Abrams talks rapidly, as if he can barely keep up with the things his racing brain is telling him to say. When I told him that not only was Star Wars the No. 1 trending topic on Twitter, but that all 10 of the Top 10 trending topics were Star Wars–related, and that he personally was No. 5, he was visibly stunned.
Then he recovered enough to say: “Well, I aspire to No. 4.”
We all thought the story was over in 1983 with Return of the Jedi, and then we really thought it was over in 2005 with Revenge of the Sith. Now Abrams has to gather all those threads and bring closure to a story that was started by somebody else. “That’s the challenge of this movie. It wasn’t just to make one film that as a stand-alone experience would be thrilling, and scary, and emotional, and funny, but one that if you were to watch all nine of the films, you’d feel like, Well, of course—that!”
Star Wars came really close to never happening in the first place. In 1971, Lucas was a serious young auteur just five years out of film school at U.S.C. He had only one full-length movie on his résumé, and that was THX 1138. Everybody expected Lucas to go on and make serious, gritty 1970s cinema like his peers, Brian De Palma and Francis Ford Coppola. At the time Lucas and Coppola were actively planning a radical epic set in Vietnam with the provocative title Apocalypse Now.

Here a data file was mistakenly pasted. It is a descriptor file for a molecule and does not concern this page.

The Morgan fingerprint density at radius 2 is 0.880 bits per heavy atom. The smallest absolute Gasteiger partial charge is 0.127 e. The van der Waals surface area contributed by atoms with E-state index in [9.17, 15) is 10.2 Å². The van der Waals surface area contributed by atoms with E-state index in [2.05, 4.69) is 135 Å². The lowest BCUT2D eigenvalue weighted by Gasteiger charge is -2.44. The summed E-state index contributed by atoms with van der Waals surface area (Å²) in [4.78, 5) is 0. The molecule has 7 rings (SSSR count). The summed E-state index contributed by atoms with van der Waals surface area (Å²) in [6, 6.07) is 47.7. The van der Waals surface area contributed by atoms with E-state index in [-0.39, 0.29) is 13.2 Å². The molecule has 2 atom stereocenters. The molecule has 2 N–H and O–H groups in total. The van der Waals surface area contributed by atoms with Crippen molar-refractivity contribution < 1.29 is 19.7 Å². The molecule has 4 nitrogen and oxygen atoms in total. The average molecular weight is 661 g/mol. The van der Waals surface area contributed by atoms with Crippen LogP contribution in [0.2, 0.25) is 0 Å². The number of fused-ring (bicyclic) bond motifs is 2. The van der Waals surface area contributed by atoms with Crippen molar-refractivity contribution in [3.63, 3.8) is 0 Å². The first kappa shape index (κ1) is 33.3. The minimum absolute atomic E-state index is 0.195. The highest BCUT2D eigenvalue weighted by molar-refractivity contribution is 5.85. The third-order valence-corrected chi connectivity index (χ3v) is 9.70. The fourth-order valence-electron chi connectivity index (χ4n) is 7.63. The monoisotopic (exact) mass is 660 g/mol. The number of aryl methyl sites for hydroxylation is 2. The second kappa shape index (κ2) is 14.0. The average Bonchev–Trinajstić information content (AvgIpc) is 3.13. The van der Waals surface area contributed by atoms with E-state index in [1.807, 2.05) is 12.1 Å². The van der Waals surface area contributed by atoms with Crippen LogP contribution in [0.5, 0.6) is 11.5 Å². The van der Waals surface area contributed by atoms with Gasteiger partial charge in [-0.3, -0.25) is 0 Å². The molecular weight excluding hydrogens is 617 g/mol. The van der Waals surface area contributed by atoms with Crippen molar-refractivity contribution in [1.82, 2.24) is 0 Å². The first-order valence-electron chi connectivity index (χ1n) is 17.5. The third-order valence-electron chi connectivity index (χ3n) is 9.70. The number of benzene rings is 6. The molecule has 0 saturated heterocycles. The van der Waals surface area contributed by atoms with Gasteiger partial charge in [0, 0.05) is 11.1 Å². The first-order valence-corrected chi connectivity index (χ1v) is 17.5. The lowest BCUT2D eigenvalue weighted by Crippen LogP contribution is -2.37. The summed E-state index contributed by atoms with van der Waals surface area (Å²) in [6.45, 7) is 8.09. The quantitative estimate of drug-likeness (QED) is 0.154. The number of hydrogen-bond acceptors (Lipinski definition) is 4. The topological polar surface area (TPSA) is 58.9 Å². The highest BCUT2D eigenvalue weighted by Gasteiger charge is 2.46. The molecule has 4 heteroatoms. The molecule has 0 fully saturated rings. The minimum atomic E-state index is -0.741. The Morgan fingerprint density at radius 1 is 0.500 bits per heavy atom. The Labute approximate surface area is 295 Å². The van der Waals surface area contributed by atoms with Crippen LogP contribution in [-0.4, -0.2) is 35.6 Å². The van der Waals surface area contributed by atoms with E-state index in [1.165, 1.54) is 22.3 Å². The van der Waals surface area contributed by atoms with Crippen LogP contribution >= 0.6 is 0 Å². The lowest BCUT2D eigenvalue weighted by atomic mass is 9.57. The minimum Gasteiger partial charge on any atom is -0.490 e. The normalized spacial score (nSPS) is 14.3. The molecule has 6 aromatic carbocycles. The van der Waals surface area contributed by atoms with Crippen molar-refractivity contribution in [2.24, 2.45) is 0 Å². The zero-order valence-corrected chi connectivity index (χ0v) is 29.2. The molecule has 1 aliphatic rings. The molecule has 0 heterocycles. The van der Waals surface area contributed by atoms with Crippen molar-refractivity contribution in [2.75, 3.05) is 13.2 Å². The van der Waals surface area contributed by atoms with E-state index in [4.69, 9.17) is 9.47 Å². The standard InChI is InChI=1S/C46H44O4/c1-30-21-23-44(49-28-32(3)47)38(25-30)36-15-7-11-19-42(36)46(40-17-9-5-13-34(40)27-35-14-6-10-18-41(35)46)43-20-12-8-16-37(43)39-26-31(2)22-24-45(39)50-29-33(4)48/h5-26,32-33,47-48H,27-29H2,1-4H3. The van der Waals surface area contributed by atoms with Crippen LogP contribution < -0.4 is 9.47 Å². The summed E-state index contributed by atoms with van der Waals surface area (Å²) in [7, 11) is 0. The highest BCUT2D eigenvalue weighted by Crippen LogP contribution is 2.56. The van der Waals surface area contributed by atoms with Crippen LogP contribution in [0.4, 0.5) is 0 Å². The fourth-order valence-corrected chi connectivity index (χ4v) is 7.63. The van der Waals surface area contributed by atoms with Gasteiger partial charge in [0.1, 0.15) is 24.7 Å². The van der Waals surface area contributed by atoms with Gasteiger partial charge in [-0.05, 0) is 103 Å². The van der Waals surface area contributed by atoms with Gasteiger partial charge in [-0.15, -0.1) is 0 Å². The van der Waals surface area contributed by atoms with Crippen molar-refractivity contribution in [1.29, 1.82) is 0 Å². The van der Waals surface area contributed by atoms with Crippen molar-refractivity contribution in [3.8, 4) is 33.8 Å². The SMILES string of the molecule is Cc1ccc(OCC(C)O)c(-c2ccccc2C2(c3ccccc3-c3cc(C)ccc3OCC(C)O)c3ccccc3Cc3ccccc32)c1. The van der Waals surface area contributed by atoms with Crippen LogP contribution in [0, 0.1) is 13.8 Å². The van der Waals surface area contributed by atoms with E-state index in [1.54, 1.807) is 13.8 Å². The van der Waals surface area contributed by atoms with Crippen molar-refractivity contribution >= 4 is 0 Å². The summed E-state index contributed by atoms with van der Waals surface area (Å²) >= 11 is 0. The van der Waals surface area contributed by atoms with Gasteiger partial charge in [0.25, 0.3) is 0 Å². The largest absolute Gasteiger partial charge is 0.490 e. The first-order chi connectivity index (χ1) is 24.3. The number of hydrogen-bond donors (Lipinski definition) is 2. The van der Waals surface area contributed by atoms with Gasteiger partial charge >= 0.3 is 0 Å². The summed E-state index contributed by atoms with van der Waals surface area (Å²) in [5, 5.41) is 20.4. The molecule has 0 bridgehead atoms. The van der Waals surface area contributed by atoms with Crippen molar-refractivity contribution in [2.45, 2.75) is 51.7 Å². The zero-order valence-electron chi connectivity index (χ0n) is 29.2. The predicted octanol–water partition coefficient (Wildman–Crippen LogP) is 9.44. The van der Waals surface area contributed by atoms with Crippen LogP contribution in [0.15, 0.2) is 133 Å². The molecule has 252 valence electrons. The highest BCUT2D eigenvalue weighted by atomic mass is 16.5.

But Coppola would have to finish that one on his own, because Lucas went a different way. “I had decided there was no modern mythology,” he said in 1997. “I wanted to take old myths and put them into a new format that young people could relate to. Mythology always existed in unusual, unknown environments, so I chose space.” Lucas tried to acquire the rights to Flash Gordon but when he couldn’t, he came up with his own original science-fictional epic instead. He called it The Star Wars.